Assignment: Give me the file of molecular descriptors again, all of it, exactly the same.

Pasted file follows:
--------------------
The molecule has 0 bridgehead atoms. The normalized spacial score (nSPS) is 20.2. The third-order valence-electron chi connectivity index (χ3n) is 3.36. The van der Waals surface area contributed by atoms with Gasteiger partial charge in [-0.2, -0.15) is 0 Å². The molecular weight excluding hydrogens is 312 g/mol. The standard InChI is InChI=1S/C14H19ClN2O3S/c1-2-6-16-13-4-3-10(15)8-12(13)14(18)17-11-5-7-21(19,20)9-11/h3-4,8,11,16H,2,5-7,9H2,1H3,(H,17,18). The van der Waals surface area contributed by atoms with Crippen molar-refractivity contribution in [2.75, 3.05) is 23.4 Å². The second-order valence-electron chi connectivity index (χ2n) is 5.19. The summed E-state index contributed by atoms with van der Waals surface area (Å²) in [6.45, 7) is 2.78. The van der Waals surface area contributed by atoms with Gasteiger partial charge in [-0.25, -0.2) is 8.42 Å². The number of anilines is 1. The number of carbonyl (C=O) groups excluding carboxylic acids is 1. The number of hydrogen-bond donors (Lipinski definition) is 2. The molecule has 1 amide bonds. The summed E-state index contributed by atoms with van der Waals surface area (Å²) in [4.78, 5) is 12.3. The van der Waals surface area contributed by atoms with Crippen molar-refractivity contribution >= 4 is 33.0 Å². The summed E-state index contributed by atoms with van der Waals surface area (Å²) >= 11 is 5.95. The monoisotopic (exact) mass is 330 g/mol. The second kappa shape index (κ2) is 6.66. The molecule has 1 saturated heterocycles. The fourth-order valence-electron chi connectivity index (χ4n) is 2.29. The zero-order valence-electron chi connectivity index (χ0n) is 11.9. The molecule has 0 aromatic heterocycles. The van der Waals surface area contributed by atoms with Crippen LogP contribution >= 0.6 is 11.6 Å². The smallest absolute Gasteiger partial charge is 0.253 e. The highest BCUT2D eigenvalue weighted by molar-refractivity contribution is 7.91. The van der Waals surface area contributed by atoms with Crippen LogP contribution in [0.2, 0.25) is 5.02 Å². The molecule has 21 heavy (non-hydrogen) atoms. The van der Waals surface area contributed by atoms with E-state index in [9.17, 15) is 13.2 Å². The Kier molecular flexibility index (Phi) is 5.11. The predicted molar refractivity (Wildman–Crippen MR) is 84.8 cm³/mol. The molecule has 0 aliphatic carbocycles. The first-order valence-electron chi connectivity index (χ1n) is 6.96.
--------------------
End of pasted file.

The molecule has 0 bridgehead atoms. The normalized spacial score (nSPS) is 20.2. The third-order valence-electron chi connectivity index (χ3n) is 3.36. The van der Waals surface area contributed by atoms with Gasteiger partial charge in [-0.2, -0.15) is 0 Å². The molecular weight excluding hydrogens is 312 g/mol. The standard InChI is InChI=1S/C14H19ClN2O3S/c1-2-6-16-13-4-3-10(15)8-12(13)14(18)17-11-5-7-21(19,20)9-11/h3-4,8,11,16H,2,5-7,9H2,1H3,(H,17,18). The van der Waals surface area contributed by atoms with Crippen molar-refractivity contribution in [2.75, 3.05) is 23.4 Å². The second-order valence-electron chi connectivity index (χ2n) is 5.19. The summed E-state index contributed by atoms with van der Waals surface area (Å²) in [6.45, 7) is 2.78. The van der Waals surface area contributed by atoms with Gasteiger partial charge in [-0.25, -0.2) is 8.42 Å². The number of anilines is 1. The number of carbonyl (C=O) groups excluding carboxylic acids is 1. The number of hydrogen-bond donors (Lipinski definition) is 2. The molecule has 1 amide bonds. The summed E-state index contributed by atoms with van der Waals surface area (Å²) in [4.78, 5) is 12.3. The van der Waals surface area contributed by atoms with Crippen molar-refractivity contribution >= 4 is 33.0 Å². The summed E-state index contributed by atoms with van der Waals surface area (Å²) >= 11 is 5.95. The monoisotopic (exact) mass is 330 g/mol. The second kappa shape index (κ2) is 6.66. The molecule has 1 saturated heterocycles. The fourth-order valence-electron chi connectivity index (χ4n) is 2.29. The zero-order valence-electron chi connectivity index (χ0n) is 11.9. The molecule has 0 aromatic heterocycles. The van der Waals surface area contributed by atoms with Crippen LogP contribution >= 0.6 is 11.6 Å². The smallest absolute Gasteiger partial charge is 0.253 e. The highest BCUT2D eigenvalue weighted by molar-refractivity contribution is 7.91. The van der Waals surface area contributed by atoms with Crippen LogP contribution in [0.2, 0.25) is 5.02 Å². The molecule has 21 heavy (non-hydrogen) atoms. The van der Waals surface area contributed by atoms with E-state index in [9.17, 15) is 13.2 Å². The Kier molecular flexibility index (Phi) is 5.11. The predicted molar refractivity (Wildman–Crippen MR) is 84.8 cm³/mol. The molecule has 0 aliphatic carbocycles. The first-order valence-electron chi connectivity index (χ1n) is 6.96.